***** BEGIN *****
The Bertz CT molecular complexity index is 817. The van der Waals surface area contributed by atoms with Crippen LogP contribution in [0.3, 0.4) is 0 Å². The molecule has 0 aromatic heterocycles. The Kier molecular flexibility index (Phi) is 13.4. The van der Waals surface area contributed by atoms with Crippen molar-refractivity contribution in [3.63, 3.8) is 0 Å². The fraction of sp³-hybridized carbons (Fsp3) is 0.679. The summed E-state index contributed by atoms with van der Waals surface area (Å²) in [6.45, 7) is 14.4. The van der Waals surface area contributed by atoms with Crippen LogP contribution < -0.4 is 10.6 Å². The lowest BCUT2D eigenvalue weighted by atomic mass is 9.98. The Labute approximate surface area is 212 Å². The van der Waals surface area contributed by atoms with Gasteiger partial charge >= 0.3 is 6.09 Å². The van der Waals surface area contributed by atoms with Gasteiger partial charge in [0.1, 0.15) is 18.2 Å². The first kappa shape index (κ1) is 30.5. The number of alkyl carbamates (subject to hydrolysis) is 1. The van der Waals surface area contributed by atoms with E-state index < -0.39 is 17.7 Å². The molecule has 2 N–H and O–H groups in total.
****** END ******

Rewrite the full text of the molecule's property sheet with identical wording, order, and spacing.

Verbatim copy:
The Bertz CT molecular complexity index is 817. The van der Waals surface area contributed by atoms with Crippen LogP contribution in [0.3, 0.4) is 0 Å². The molecule has 0 aromatic heterocycles. The Kier molecular flexibility index (Phi) is 13.4. The van der Waals surface area contributed by atoms with Crippen molar-refractivity contribution in [3.63, 3.8) is 0 Å². The fraction of sp³-hybridized carbons (Fsp3) is 0.679. The summed E-state index contributed by atoms with van der Waals surface area (Å²) in [6.45, 7) is 14.4. The van der Waals surface area contributed by atoms with Crippen LogP contribution < -0.4 is 10.6 Å². The lowest BCUT2D eigenvalue weighted by atomic mass is 9.98. The Labute approximate surface area is 212 Å². The van der Waals surface area contributed by atoms with Gasteiger partial charge >= 0.3 is 6.09 Å². The van der Waals surface area contributed by atoms with Gasteiger partial charge in [0.1, 0.15) is 18.2 Å². The first kappa shape index (κ1) is 30.5. The number of alkyl carbamates (subject to hydrolysis) is 1. The van der Waals surface area contributed by atoms with E-state index < -0.39 is 17.7 Å². The molecule has 2 N–H and O–H groups in total.